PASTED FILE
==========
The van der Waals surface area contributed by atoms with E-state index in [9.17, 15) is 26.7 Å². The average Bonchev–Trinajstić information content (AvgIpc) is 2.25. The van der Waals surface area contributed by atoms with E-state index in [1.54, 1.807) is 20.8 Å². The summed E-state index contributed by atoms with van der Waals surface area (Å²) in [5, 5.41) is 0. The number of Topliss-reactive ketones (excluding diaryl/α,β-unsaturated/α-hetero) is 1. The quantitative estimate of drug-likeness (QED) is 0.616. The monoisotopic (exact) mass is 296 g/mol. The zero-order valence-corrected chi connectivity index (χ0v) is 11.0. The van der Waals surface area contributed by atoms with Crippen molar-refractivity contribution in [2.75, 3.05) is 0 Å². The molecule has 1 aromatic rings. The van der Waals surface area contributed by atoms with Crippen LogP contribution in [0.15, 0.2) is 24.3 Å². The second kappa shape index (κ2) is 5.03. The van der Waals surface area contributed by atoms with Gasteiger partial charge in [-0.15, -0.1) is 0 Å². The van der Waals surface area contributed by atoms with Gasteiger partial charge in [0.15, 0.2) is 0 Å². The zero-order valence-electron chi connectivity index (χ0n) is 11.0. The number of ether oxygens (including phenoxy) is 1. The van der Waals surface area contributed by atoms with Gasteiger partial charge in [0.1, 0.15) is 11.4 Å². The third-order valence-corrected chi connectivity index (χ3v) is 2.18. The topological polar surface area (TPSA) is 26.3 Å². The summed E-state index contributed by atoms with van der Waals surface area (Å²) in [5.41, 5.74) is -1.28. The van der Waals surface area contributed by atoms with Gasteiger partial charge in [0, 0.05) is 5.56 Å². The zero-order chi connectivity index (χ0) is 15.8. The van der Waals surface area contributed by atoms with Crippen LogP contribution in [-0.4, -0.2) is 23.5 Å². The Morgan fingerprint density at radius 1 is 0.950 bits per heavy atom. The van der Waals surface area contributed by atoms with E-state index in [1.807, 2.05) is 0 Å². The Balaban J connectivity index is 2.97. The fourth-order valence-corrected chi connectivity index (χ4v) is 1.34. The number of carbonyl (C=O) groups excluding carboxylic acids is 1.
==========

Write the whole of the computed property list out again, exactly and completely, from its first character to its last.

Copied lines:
The van der Waals surface area contributed by atoms with E-state index in [9.17, 15) is 26.7 Å². The average Bonchev–Trinajstić information content (AvgIpc) is 2.25. The van der Waals surface area contributed by atoms with E-state index in [1.54, 1.807) is 20.8 Å². The summed E-state index contributed by atoms with van der Waals surface area (Å²) in [5, 5.41) is 0. The number of Topliss-reactive ketones (excluding diaryl/α,β-unsaturated/α-hetero) is 1. The quantitative estimate of drug-likeness (QED) is 0.616. The monoisotopic (exact) mass is 296 g/mol. The zero-order valence-corrected chi connectivity index (χ0v) is 11.0. The van der Waals surface area contributed by atoms with Crippen molar-refractivity contribution in [2.75, 3.05) is 0 Å². The molecule has 1 aromatic rings. The van der Waals surface area contributed by atoms with Crippen LogP contribution in [0.15, 0.2) is 24.3 Å². The second kappa shape index (κ2) is 5.03. The van der Waals surface area contributed by atoms with Gasteiger partial charge in [-0.15, -0.1) is 0 Å². The van der Waals surface area contributed by atoms with Gasteiger partial charge in [0.15, 0.2) is 0 Å². The zero-order valence-electron chi connectivity index (χ0n) is 11.0. The number of ether oxygens (including phenoxy) is 1. The van der Waals surface area contributed by atoms with Gasteiger partial charge in [0.1, 0.15) is 11.4 Å². The third-order valence-corrected chi connectivity index (χ3v) is 2.18. The topological polar surface area (TPSA) is 26.3 Å². The summed E-state index contributed by atoms with van der Waals surface area (Å²) in [5.41, 5.74) is -1.28. The van der Waals surface area contributed by atoms with Gasteiger partial charge in [0, 0.05) is 5.56 Å². The zero-order chi connectivity index (χ0) is 15.8. The van der Waals surface area contributed by atoms with Crippen LogP contribution in [-0.4, -0.2) is 23.5 Å². The Morgan fingerprint density at radius 1 is 0.950 bits per heavy atom. The van der Waals surface area contributed by atoms with E-state index in [1.807, 2.05) is 0 Å². The Balaban J connectivity index is 2.97. The fourth-order valence-corrected chi connectivity index (χ4v) is 1.34. The number of carbonyl (C=O) groups excluding carboxylic acids is 1.